As soon as Jim had pulled out of the parking lot, Blair turned and demanded, "Two shopping days left; what kind of present do I get for a man who hates me?"
"I wouldn't exactly say 'hate', Chief." Jim's obfuscation skills weren't as well-honed as Blair's but, in recent years, he had learned by observing a master. "He just... doesn't know how to fit a non-businessman into his worldview."
"You're a detective! Don't tell me you didn't notice the equations being run behind his eyes; he was planning where and how to hide my body."
"It's not like he'd succeed, Chief," Jim said gravely. It was too dark for Blair to notice the twinkle in his eye. "And if he did, I'd solve the case and haul him in. I'd make sure you got justice."
"A lot of good that'll do my decomposing corpse. I'm serious, man! I mean, it's not like anything will make him like me, but something he considers a 'suitable' gift could at least raise me above the level of cockroach."
Jim paused at a red light and turned to face Blair. "What's the fuss? Dad knows you don't know him; he won't be expecting a gift from you. For that matter – four adult males, half of whom haven't interacted with the other half for twenty years – I'll bet he doesn't expect any of us to exchange gifts. This trip is just an excuse to hang out with his sons." The light turned green, and he moved forward with the traffic.
"And I'm not one of his sons!" Blair's voice grew more intense. "It's all about the correct social interactions, man, especially for the elders of a tribe. Your dad has a level of status, and... well, it's probably not a conscious expectation. But if I follow the proper protocols, he'll be more comfortable with my presence than if I don't. And more comfort means 'hate' might be modified to... oh, something like 'grudging tolerance'. I can work with grudging tolerance; even Simon doesn't bellow in my direction as loud as he used to. But proper protocol dictates that junior members of a tribe who are requesting closer-than-public interactions with the elders – that's me, in case you're not following – enhance that request with some kind of tribute."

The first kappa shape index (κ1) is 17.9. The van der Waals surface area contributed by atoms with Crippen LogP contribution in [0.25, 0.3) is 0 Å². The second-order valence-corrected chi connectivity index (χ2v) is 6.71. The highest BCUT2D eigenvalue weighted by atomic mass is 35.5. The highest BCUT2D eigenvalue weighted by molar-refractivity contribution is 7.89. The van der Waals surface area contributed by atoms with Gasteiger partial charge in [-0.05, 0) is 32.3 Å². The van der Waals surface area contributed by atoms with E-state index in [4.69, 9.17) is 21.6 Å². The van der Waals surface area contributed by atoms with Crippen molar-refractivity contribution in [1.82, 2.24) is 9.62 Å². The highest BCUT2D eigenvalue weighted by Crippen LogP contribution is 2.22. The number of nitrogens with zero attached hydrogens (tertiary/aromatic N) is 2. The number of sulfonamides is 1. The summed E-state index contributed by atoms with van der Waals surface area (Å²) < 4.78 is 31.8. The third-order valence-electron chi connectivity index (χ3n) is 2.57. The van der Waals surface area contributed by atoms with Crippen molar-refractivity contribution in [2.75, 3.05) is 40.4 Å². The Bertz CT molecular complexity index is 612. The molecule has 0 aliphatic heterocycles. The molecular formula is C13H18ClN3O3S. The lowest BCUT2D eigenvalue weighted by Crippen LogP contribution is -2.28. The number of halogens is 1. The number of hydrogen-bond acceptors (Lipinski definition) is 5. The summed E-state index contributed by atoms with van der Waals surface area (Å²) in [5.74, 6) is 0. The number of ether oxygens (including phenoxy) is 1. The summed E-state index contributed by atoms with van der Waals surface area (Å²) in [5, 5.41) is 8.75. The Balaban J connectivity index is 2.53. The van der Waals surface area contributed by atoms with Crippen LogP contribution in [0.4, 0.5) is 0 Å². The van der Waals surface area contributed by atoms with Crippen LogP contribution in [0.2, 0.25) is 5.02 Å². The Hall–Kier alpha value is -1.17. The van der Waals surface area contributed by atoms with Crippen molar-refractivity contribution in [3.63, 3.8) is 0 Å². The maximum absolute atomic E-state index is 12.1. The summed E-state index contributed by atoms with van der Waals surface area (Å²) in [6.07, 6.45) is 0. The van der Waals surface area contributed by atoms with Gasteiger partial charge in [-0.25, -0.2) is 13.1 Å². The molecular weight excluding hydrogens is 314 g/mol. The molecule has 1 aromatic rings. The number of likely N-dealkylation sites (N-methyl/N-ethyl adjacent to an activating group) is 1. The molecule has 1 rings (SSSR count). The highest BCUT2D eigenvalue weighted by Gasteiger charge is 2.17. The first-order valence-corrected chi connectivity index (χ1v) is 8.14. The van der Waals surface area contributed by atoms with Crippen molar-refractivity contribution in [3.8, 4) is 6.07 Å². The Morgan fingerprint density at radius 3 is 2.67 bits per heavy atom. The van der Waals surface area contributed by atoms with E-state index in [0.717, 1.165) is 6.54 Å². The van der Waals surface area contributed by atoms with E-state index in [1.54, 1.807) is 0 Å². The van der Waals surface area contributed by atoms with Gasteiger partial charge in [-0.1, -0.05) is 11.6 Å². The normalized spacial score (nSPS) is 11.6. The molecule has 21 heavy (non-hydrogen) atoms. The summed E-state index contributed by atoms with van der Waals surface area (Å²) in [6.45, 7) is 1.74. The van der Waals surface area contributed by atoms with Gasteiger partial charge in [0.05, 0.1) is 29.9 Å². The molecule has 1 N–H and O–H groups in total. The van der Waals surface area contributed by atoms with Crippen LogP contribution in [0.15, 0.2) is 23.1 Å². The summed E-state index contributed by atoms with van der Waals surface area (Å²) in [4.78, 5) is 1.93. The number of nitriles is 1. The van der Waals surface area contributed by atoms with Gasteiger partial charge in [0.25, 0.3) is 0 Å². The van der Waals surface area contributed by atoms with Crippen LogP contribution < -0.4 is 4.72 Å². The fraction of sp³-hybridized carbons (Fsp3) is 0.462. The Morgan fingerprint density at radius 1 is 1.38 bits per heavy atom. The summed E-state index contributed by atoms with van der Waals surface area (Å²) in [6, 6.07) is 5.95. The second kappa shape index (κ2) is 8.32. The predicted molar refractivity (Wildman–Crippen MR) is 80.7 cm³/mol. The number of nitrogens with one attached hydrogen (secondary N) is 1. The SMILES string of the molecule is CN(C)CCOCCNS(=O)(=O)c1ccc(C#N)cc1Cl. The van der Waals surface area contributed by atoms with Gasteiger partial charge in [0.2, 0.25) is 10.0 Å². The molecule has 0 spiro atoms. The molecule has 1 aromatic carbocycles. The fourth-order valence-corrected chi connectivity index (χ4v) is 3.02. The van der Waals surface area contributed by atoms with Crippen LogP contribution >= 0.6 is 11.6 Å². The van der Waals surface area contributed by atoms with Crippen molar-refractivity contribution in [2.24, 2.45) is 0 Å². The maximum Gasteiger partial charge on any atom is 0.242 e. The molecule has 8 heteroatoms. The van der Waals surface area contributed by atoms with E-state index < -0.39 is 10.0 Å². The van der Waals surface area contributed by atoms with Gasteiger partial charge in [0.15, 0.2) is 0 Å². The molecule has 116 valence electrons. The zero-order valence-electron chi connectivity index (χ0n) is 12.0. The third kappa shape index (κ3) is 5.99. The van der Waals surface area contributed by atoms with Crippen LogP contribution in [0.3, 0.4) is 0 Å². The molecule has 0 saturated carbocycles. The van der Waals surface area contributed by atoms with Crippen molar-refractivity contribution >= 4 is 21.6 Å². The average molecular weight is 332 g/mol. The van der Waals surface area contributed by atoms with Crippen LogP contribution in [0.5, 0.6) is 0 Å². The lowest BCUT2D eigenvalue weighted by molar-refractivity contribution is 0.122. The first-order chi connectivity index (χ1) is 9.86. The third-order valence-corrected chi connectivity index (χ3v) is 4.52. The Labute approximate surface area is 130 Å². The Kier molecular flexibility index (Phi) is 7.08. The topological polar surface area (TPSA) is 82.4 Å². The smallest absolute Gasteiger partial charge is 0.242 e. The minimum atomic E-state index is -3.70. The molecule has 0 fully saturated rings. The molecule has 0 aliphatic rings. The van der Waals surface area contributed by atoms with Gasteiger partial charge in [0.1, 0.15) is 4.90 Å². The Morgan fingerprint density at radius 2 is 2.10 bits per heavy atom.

Jim snorted. "You mean a bribe."
"If you want to be crude about it, yes. But no. It's basic tribal protocol. You've dealt with tribes – the army, the Chopec, the cops – you know this stuff, even if you don't want to admit it. So give me some ideas; what kind of things does he like?"
Jim shook his head in irritation as he parked outside the loft. "Chief, I haven't dealt with the man in twenty years, and before that, I barely paid attention to his life; I was too busy bucking his orders and expectations." He followed Blair into the building. "Maybe... a good whisky. He was always real proud of offering the 'good stuff' to guests. Get a bottle of the best you can find, wrap it up fancy, that'll work."
"Excellent! Excellent; I can research that." Blair didn't even shrug out of his coat as he entered the loft and hurried to boot up his laptop. "And what about Steven? Not that he's like an 'elder' or anything, but it would be pretty shabby to have a gift for your dad but not your brother."
Jim sighed as he sat on the couch across from Blair and watched him clicking through various internet sites. "You not going to let this go, are you? I know even less about Steven than about Dad; he was still a kid when I left home. Maybe..." Memories old and new collided. "When he was a kid, his favorite candy was jelly beans – and did you notice the dish on his desk at the racetrack? A nice assortment of gourmet Jelly Bellies would probably do the trick."
"No time to order," Blair muttered. "Do we have a source here in Cascade?" He clicked a few more keys. "Yes! Okay, I'm good to go; thanks man!" His fingers rattled across the keyboard with increased energy.
Jim sighed and leaned back against the cushions, contemplating the upcoming trip. Sandburg was right; Dad didn't like his partner. But their lives were entwined for the foreseeable future; he wasn't about to hide Blair away like some shameful secret. At least Steven's reaction to Blair seemed favorable; maybe his attitude could help convert Dad. If the old man would unbend just half an inch, he couldn't help but see what a worthwhile person Blair was. It might be possible; Dad had seemed considerably less – stringent – during the Foster case than Jim had expected.
On the other hand, Sandburg had a point with his anthropological ramblings – it wouldn't hurt to go bearing gifts. But he needed something that wouldn't outshine Blair's offering; the point was for Blair's 'tribute' to be the most impressive, junior to senior. Maybe...
Jim moved to sit right next to Blair. Might as well take advantage of those skills; as soon as Blair was finished his search, he could start one for Jim. After all, he thought, I deserve some sort of payment for the good advice I shared.
December 24, 1998
"Simon, don't they understand the concept of 'time off'?" Jim argued into the phone. "It's not like they'll do anything with the information before next week."
"Sorry, Jim; the DA insists," Simon said. "Look, it won't take long; you can be out of here by noon."